The Quiet American by Graham Greene Essay Example for Free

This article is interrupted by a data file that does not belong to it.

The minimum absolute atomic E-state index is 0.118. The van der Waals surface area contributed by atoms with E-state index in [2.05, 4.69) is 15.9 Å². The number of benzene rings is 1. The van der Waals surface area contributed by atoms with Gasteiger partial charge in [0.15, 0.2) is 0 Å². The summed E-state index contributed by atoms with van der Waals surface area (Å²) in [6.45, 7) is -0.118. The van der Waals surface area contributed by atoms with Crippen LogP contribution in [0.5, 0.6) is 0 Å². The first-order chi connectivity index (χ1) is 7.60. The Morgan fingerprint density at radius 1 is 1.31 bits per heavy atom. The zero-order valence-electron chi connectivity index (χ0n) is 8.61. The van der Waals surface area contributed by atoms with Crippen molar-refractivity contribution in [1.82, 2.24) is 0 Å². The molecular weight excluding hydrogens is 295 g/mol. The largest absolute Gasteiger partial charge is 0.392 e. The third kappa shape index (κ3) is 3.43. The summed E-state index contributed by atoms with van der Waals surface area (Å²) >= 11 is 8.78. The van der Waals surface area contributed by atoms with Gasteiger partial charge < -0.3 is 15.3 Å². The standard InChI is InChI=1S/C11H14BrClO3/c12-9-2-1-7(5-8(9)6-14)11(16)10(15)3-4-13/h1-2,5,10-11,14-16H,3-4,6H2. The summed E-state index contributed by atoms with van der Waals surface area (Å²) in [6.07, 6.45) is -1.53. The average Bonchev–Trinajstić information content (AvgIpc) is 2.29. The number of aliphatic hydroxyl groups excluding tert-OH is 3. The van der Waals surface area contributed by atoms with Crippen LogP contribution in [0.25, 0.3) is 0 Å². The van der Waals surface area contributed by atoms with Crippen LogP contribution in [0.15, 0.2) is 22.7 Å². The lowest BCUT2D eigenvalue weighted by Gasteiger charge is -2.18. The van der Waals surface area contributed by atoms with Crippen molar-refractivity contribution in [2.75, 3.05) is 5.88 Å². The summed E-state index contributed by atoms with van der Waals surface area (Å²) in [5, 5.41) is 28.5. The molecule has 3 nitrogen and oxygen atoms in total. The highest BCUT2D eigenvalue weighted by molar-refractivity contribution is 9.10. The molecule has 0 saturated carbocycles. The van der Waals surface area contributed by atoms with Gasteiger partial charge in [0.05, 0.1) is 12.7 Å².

The Quiet American by Graham Greene Essay The Quiet American, is more than a political statement about whether or not America or any other country for that matter should become involved in the affairs of another country; Greene makes the question human and personal. The novel can be read as a political and moral reflection on the opening stages of the United States’ involvement in Southeast Asia. Therefore, Greene’s novel becomes a commentary on the pointlessness of the United States’ later investment of men and material in a political action that could only end, as it did for the French, in defeat. The Quiet American is considered one of Graham Greene’s major achievements. The story is told with excellent characterization and sophisticated irony. The plot bears a resemblance to that of a mystery story. A crime has been committed. Who is the murderer? As in most mystery stories, as much needs to be learned about the victim as about the villain. Yet what is learned takes on political, moral, and religious significance. The story ends in mystery as well. Who exactly killed Pyle is not revealed, but the burden of the crime, like the burden of telling the story, is Fowler’s. The large-scale political thesis of the novel is that American interference in the internal affairs of another country can only result in suffering, death, and defeat, and is not morally justifiable because of abstract idealism. This is not the only meaning of consequence in the novel, and given the course of later events, its importance may be blown out of proportion. The lesson, however, is clearly explained by a French aviator with â€Å"orders to shoot anything in sight. Captain Trouin confides to Fowler that he detests napalm bombing: â€Å"We all get involved in a moment of emotion, and then we cannot get out,† he explains. Trouin understands that the French cannot win the war in Indochina: â€Å"But we are professionals; we have to go on fighting till the politicians tell us to stop,† he says with bitter resignation. â€Å"Probably they will get together and agree to the same peace that we could have had at the beginning, making nonsense of all these years. Greene’s political objective is clearly to make a mockery the notion of a â€Å"Third Force† in Asian politics, countering the threat of Communism and replacing the rationale of colonialism as an explanation for Western involvement. Because of Greene’s apparent anti-American bias, the novel was not popular in the United States. It is no wonder then that Greene’s warning about Vietnam was not taken seriously, even though later events tended to validate the wisdom f his political analysis. Thus Graham Greene summarizes the lesson of Vietnam fully ten years before the American government expanded its military commitm ent to fill the vacuum left by the defeated French. The Quiet American is a shocking novel of political prophecy. Its mystery story characteristics perhaps better define its interest to the average reader, as Greene’s unreliable narrator gradually provides the details leading up to Pyle’s death. The dramatic focus concerns the conflict between Fowler and Pyle over love and the politics of war, the contest between Fowler and Vigot, who knows that Fowler was responsible for Pyle’s death but cannot prove it, and, finally, Fowler’s internal conflict, his beliefs of noninvolvement transformed by circumstances and emotion to a position of murderous intervention. â€Å"Sooner or later,† the Communist Heng tells Fowler, â€Å"one has to take sides if one is to remain human. Perhaps Fowler finally â€Å"takes sides† because he understands how dangerous Pyle’s blind idealism can be, but his motives are not entirely clear because of his dependence on Phuong. Fowler does not idolize her, as does the more romantic Pyle, who sincerely cares for Phuong but is absolutely unfeeling about the rest of the native population. Pyle believes in the political theory of York Harding (a name that links a less-than-stunning American president with a patriotic war he ro) and the need for a â€Å"Third Force† (American intervention) in Vietnam. Yet Pyle’s naiveness is not entirely consistent with his intelligence, his training, and his Harvard degree. He is hopelessly innocent. In one of his strongest metaphors, Greene likens innocence to â€Å"a dumb leper who has lost his bell, wandering the world, meaning no harm,† but obviously bearing contamination and corruption with him. Fowler is a fascinating character and narrator because he simultaneously reveals and conceals so much about himself and his involvement in the story. On the one hand, he is openly contemptuous of Pyle. Like other Americans, Pyle is so obsessed with his mission to save the world that he does not register the reality around him. It is ridiculous for him to think that Phuong is an innocent he must rescue. She has stayed with Fowler because he offers her security. She leaves Fowler for Pyle because he offers her even more wealth and protection. Pyle is shocked because Fowler says he is merely using Phuong for his own pleasure and because of his need to have a woman beside him to stave off loneliness. It never occurs to Pyle that Phuong has acted just as selfishly or that Pyle imself is using people. On the other hand, Fowler is not entirely honest with himself. He claims to be disengaged, not only from politics but also from the sentiments of love Pyle professes. Yet Fowler’s passionate rejection of Pyle’s worldview and his defense of the Vietnamese, who he believes should be allowed to work out their own destiny, free of the French, the Americans, and any other intruding power, surely reveal anything but dishonesty. In this respect, Pyle is right to see good in a man who claims to be without sense of right and wrong. In fact, Pyle loses his life because of Fowler’s moral outrage. Fowler is so appalled by the bombing atrocity at the cafe that he determines to put a stop to Pyle’s activities. Fowler’s passion is hardly consistent with his habit of staying reserved. Actually, he cares deeply about Phuong and about the Vietnamese. He believes in self-determination, which ironically is the ideology that Americans claim to support. Americans think they are supporting freedom by allying themselves with the anticommunists. Thus, there are multiple ironies in The Quiet American. Fowler says he is a pessimist, but he acts like a wounded idealist. Pyle says he is an idealist, but his involvement with anticommunist thugs places him in disparaging and brutal situations. Phuong looks like a delicate, easily manipulated, and passive victim, and yet like many other Vietnamese she is a survivor who plays one side against the other and changes according to the current political issues. Fowler declares to Vigot that he is not guilty, then retells the story of his involvement with Fowler to clear his name, yet concludes by realizing that he is guilty. The novel’s title is also ironic. In one sense, Pyle is quiet—even unassuming. He patiently questions Fowler about his tie to Phuong and even declares his love for her to Fowler before he marries her. Pyle is the opposite of loud, vulgar Americans such as his boss Joe, or the noisy American journalist Granger. In another sense, however, Pyle is anything but quiet. He stirs up Saigon with explosions and he turns Fowler’s life into turmoil. An even greater irony is that for all their differences, Fowler and Pyle are alike in their moral earnestness. Fowler is the sophisticated European who has learned not to wear his heart on his sleeve. He denies any form of selfless behavior. Pyle is the naive American who is openhearted and believes he acts for the good of others. Yet both men cause great damage because they care about others. They are caught up in the evil that Fowler thinks he can avoid and that Pyle thinks he can remove. The political and moral divide between Fowler and Pyle is not as great as Fowler has supposed. His narrative ironically binds him to Pyle—a fate Fowler has consistently tried to avoid. The novel dramatizes Fowler’s fate in the scene where he refuses to call Pyle by his first name. He also refuses to let Pyle call him Tom and insists on being called Thomas. No formalities can really separate the two men however. Fowler’s own narrative shows them to strongly connected. The Quiet American is concerned with the effect the superpowers have when they intervene in the politics of the developing nations, in this case, Vietnam during the last days of French colonial rule. Greene himself is in an interesting position in that England, once a major colonial power, has increasingly surrendered that position to the United States since World War II. This weakened position makes Greene, like Fowler, something of an observer of the more active Americans. Fowler observes the covert actions of Pyle and finds them wrong. He thinks Americans are politically naive, dangerously idealistic, and too willing to hurt other people if they get in the way of their political goals. Greene has been accused of being anti-American but the novel and Fowlers judgment of Pyle were obviously very relevant. The novel was especially popular during the war in Vietnam, when many Americans came to share Fowlers opinions. Although the war and the controversies surrounding it still plague the memories of many Americans, the war and the novel itself are not quite so topical as they were in the 1960s and early 1970s. Still it might be worth stressing that the novel was written well before America became deeply involved in Vietnam. In fact, America is now involved as a â€Å"Third Force† in Iraq, where the political concerns of the novel are still quite applicable.